• Jumping with feet together, knees locked, forward, with great effort of the feet, avoid touching the heels on the ground, hands at the hips. Maximum length of the jumps = maximum foot length. You can make variations such as side jumps trying to follow a straight line, or backwards jumps.
    • One leg Jumping with blocked knees, advancing, with great effort of just the foot, the suspended leg tries to keep your knee as flexed as possible with heel back up. Avoid touching your heels on the ground, hands at your hips. Maximum length of the jumps = maximum foot length. You can make variations such as side jumps by trying to follow a straight line, or backwards jumps.
    • Alternating jumps on one foot in the same way as above but we do not consider it a variant but a progression because on this movement we insert the variants as alternating side jumps, backwards and with support in "spread" beyond the width of the shoulders.
  • Running legs outstretched forward with strong foot bounce. This exercise only free arms and follow naturally the coordination arm and opposite leg. The body moves forward thanks to alternating "jumps" forward with knee stuck where the feeling is to give consecutive "kicks" forward following a straight trajectory.
  • Running kicked behind, the heels approach the buttocks, in this movement try to maintain a support frequency above 180 steps/minute. Arms free. You can make variations such as lateral kicks trying to follow a straight line, or backward kicks.
  • Skip run, with slightly high knee exaggerating the flexion by bringing the heel "under" the gluteus as much as possible. Arms at the hips or behind the back of the neck. You can perform variants such as side-skip trying to follow a straight line, or skip backwards.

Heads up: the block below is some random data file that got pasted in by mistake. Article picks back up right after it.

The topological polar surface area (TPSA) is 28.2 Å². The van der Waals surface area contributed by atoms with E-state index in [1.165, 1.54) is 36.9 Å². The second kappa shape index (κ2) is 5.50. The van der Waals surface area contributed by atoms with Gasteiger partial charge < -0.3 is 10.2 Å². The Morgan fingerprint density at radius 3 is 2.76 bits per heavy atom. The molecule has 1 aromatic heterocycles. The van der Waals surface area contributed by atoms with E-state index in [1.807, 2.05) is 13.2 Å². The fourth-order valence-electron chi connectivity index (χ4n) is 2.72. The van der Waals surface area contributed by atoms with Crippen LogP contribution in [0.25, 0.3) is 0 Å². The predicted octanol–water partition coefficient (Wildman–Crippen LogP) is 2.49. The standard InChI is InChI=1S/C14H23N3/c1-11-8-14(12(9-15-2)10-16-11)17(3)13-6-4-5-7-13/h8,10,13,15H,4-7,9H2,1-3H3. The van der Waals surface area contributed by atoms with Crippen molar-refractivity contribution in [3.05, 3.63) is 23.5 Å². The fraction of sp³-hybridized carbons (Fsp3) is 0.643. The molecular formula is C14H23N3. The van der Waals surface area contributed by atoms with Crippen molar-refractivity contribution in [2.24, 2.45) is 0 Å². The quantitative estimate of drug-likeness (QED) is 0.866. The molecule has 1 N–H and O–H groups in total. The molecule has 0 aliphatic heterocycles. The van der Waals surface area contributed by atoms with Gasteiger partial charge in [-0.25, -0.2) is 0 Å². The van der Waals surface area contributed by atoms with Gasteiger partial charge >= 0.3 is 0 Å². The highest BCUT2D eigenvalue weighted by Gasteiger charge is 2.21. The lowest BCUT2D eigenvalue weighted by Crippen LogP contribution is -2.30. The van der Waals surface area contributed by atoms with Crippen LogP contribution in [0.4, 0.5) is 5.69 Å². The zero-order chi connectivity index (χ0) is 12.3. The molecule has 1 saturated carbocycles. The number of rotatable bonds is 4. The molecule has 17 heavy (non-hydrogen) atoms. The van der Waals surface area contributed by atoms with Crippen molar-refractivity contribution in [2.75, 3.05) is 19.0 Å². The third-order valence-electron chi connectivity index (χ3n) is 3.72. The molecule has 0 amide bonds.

• Kick-stroke-Skip, same modalities as above but we don't consider it a variant but a progression because on this movement we combine 4-6 supports in kicking alternated with 4-6 supports in skip we insert the variants as lateral supports in advance.

We continue with pelvis and hip exercises in preparation for our goal related to vertical oscillation:

  • Walk with virtual obstacles, walk forward and imagine that I have obstacles about 30-40cm (high) in front of me every 4-6 supports, and then I cross them simulating that there is an obstacle as high as possible. The movement must be carried out frontally passing first with one leg and then the other. Arms free.
  • Walking lunges, walking forward as if the path you are running has a very low height and therefore to advance you have to lower yourself as much as possible but trying to maintain as constant a speed as possible. Free arms
  • Walking with a low-high obstacle, we walk imagining that in front of us there is the 30-40cm low obstacle in front of us but this time we climb over it and the next time we pass under it lowering ourselves as much as possible. Then a sequence step obstacle high and then low. Arms free.
  • Forward Circular Stroke, running forward, arms free, looking forward-high trying to exaggerate in alternating succession of foot landing behind the gravitational axis, hip flexion with maximum passive flexed knee, hip extension with maximum passive flexed knee.
  • Circular Run Backwards running, arms free, looking forward-high trying to exaggerate in alternating succession of maximum knee flexion towards the gluteus, hip extension with maximum passive flexion knee, knee extension and landing as far away from the gravitational line as possible.

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  • Vincenzo Pirola, The Human Movement applied to re-education and sports activities.  Publisher EDI-ERMES
  • Anthony Blazevich, Sports Biomechanics, basics. How to optimize performance, Editrice Calzetti-Mariucci.
  • Fernando Ponzoni, Technique and Didactics of Athletics, Sport Press Society Publisher.